Raw: Who are You to Tell Me Who I Am
Poetry Zine, Mirae Lee & Amy Wang, 27 pgs, Issue 1, issuu.com/rawzine, $5
In their short introduction to this inaugural issue, Mirae Lee and Amy Wang ask “Who holds authority over narratives about my identity? Am I who I decide to be, or am I what the world perceives me as? How do I reconcile the different, sometimes conflicting, sides of my personality as a complex human being?” In the nine free-verse poems that follow, they aim to answer these questions, “reclaiming our sense of self and autonomy.”
Raw’s first issue, then, is a selection of affirmation poetry, and it is often a little too clunky to allow its reader to escape unscathed. Wang’s “Starving for meaning,” for instance, begins when her speaker’s optometrist wonders aloud why anyone would decide to be a poet. It ends with the platitudinous, “Sir, I think my vision’s just fine. / I can see crystal clear through the buzz of our hive mind / Earth is just a one-time experience / so heck, I’m going to make this mine.” This selection is fairly representative of the content taken altogether. It certainly comes from a good place, and explores interesting questions, but too often it mixes its metaphors, running over tired truisms in halting verse.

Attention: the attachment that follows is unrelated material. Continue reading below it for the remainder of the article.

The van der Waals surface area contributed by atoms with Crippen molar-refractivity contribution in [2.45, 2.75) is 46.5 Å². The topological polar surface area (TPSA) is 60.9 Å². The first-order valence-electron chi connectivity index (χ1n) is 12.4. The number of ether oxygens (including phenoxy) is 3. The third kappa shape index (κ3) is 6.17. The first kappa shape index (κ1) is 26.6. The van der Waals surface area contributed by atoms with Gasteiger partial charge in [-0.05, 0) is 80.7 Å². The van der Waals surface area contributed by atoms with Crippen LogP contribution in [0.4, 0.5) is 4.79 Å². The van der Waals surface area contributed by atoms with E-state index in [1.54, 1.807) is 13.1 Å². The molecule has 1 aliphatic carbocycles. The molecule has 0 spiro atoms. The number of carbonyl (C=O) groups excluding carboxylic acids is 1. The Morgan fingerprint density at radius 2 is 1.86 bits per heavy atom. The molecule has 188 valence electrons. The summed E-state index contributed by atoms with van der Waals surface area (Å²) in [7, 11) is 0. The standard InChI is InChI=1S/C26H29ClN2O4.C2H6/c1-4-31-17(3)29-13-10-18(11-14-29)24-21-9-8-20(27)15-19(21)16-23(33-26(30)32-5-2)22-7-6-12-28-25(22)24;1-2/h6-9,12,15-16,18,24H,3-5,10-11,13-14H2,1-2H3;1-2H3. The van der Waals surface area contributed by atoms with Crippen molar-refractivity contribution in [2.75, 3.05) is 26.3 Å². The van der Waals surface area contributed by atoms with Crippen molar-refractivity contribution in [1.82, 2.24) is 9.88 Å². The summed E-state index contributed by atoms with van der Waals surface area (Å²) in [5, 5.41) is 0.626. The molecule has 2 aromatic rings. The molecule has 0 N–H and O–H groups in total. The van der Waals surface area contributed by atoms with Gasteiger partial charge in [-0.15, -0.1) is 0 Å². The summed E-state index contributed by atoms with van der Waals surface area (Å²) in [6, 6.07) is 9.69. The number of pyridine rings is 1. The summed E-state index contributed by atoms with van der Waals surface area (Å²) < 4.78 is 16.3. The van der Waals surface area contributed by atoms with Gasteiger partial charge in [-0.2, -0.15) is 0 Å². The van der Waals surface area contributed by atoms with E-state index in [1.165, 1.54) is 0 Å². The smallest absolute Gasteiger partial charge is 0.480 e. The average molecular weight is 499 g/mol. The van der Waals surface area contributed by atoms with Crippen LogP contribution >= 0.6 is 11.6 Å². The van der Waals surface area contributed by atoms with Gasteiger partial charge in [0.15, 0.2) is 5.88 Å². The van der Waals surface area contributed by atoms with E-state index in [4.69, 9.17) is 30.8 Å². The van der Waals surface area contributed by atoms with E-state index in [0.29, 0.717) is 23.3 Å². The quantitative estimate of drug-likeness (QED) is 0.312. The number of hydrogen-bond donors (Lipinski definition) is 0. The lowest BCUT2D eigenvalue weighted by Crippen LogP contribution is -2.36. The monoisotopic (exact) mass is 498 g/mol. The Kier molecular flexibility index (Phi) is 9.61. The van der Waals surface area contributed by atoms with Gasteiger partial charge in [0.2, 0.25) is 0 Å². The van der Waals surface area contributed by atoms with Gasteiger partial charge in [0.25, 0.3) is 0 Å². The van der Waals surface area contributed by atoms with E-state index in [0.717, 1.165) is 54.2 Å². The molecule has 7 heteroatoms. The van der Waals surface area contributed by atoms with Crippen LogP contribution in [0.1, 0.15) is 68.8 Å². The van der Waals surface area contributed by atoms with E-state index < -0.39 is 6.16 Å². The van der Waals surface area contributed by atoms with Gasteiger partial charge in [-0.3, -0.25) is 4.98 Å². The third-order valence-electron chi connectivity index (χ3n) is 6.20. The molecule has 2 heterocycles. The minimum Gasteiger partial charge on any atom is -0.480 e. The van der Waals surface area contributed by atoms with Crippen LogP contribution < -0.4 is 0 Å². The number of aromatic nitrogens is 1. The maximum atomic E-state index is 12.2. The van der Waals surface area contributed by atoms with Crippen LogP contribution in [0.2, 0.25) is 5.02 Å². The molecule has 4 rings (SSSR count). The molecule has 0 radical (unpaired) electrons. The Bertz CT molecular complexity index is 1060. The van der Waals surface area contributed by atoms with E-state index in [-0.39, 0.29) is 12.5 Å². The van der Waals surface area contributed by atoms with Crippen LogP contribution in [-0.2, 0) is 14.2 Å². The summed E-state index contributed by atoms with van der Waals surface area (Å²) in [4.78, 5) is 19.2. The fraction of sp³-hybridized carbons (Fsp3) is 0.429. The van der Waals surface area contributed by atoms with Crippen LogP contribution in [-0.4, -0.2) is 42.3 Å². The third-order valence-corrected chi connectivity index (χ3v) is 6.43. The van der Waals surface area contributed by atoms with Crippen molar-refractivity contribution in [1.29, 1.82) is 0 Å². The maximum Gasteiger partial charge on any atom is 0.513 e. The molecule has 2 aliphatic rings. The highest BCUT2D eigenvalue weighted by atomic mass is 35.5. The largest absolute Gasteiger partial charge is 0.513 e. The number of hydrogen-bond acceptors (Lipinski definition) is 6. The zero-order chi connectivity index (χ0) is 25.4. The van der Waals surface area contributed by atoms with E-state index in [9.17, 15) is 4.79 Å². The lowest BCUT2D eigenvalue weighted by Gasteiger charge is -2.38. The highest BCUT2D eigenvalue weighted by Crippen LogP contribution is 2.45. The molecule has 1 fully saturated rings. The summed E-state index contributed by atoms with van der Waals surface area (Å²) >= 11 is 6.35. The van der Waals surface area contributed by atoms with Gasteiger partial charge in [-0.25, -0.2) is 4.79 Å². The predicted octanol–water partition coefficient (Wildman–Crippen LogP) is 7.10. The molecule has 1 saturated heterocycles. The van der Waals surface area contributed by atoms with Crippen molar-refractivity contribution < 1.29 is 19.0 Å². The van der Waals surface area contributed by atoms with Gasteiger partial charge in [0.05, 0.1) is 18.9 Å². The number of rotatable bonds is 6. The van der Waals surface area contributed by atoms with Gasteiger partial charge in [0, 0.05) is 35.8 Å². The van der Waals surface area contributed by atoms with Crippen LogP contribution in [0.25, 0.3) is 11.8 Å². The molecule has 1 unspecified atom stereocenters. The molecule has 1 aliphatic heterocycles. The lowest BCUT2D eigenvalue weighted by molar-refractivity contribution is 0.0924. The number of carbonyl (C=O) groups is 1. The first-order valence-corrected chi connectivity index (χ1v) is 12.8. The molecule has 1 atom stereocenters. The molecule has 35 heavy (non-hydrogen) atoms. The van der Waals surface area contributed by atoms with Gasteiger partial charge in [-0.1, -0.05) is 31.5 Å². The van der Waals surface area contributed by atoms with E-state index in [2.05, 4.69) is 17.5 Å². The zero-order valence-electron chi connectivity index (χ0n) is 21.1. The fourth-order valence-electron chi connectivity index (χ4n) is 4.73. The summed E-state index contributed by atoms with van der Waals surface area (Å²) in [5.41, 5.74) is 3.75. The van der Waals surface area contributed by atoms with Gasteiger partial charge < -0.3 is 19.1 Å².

The style and grace with which the zine presents these narratives, however, is refreshingly clean. Wang’s design work is superb, and Lee’s seven illustrations, interspersed evenly throughout the content, fit the tone and approach to this potentially-heavy subject matter with a delicate touch. The zine is well put together, and I will — simply by virtue of the zine’s visual-material quality — keep an eye out for subsequent work by these creators. (Joel W. Vaughan)